Depression is a leading cause of the worldwide burden of disability and disease burden. Notably, lesbian, gay, bisexual, and transgender (LGBT) populations are more likely to be a high-risk group for depression compared to their heterosexual and cisgender counterparts. To date, little is known about the rates and predictors of depression among Thai LGBT populations. As such, the purpose of this study was to: 1) measure the prevalence of depression among a diverse sample of Thai LGBT adults and 2) determine the influence of minority stress variables (discrimination, victimization, internalized homophobia, and identity concealment), general stress (stress and loneliness), and coping strategies (problem-focused, avoidance, and seeking social support) on depression outcomes. This study was guided by the Minority Stress Model (MSM). The MSM posits that elevated rates of mental health problems among LGBT populations stem from increased exposures to social stigma due to their membership in a stigmatized minority group. Social stigma, including discrimination and violence, represents unique sources of stress for LGBT individuals and have a direct impact on mental health. This study was conducted as part of a larger descriptive study of mental health among Thai LGBT adults. Standardized measures consistent with the MSM were selected and translated into the Thai language by a panel of LGBT experts using the forward and backward translation technique. The psychometric properties of translated instruments were tested and acceptable (Cronbach’s alpha > .8 and Content Validity Index = 1). Study participants were recruited using convenience and snowball sampling methods. Self-administered survey data were collected via an online survey and via in-person data collection conducted at a leading Thai LGBT organization. Descriptive statistics and multivariate analyses using multiple linear regression models were conducted to analyze study data. The mean age of participants (n = 411) was 29.5 years (S.D. = 7.4). Participants were primarily male (90.5%), homosexual (79.3%), and cisgender (76.6%). The mean score for depression of study participant was 9.46 (SD = 8.43). Forty-three percent of LGBT participants reported clinically significant levels of depression as measured by the Beck Depression Inventory. In multivariate models, the combined influence of demographic, stress, coping, and minority stressors explained 47.2% of the variance in depression scores (F(16,367) = 20.48, p < .001). Minority stressors independently associated with depression included discrimination (β = .43, p < .01) victimization (β = 1.53, p < .05), and identity concealment (β = -.54, p < .05). In addition, stress (β = .81, p < .001), history of a chronic disease (β = 1.20, p < .05), and coping strategies (problem-focused coping β = -1.88, p < .01, seeking social support β = -1.12, p < .05, and avoidance coping β = 2.85, p < .001) predicted depression scores. The study outcomes emphasized that minority stressors uniquely contributed to depression levels among Thai LGBT participants over and above typical non-minority stressors. Study findings have important implications for nursing practice and the development of intervention research.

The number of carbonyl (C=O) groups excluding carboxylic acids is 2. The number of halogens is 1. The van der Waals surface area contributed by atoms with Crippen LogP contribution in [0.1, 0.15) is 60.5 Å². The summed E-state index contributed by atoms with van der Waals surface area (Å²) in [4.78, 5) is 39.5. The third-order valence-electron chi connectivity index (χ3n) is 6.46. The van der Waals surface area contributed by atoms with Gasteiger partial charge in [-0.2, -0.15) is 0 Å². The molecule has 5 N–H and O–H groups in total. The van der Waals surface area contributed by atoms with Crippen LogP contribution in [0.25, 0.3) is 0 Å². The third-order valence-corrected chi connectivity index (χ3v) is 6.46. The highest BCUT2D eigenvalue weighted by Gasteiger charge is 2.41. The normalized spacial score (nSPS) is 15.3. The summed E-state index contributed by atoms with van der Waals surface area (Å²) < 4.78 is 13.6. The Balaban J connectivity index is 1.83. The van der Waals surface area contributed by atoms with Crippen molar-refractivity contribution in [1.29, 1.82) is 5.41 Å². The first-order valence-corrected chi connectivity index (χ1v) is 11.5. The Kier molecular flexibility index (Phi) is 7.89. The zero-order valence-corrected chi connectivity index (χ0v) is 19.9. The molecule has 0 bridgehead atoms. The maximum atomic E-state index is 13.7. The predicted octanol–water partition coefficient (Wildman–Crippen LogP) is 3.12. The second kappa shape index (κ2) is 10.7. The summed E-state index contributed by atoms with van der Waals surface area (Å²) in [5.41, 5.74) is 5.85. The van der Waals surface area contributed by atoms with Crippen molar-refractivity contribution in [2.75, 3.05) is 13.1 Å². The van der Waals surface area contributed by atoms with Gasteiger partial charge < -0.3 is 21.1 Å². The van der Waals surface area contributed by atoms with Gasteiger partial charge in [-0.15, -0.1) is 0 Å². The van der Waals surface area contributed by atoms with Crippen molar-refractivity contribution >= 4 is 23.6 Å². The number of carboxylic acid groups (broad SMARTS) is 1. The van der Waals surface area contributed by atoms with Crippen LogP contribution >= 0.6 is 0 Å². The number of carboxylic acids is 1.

Keywords: depression, LGBT, minority stress, sexual and gender minority, Thailand

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463 Emotional Labor Strategies and Intentions to Quit among Nurses in Pakistan

Authors: Maham Malik, Amjad Ali, Muhammad Asif


Current study aims to examine the relationship of emotional labor strategies - deep acting and surface acting - with employees' job satisfaction, organizational commitment and intentions to quit. The study also examines the mediating role of job satisfaction and organizational commitment for relationship of emotional labor strategies with intentions to quit. Data were conveniently collected from 307 nurses by using self-administered questionnaire. Linear regression test was applied to find the relationship between the variables. Mediation was checked through Baron and Kenny Model and Sobel test. Results prove the existence of partial mediation of job satisfaction between the emotional labor strategies and quitting intentions. The study recommends that deep acting should be promoted because it is positively associated with quality of work life, work engagement and organizational citizenship behavior of employees.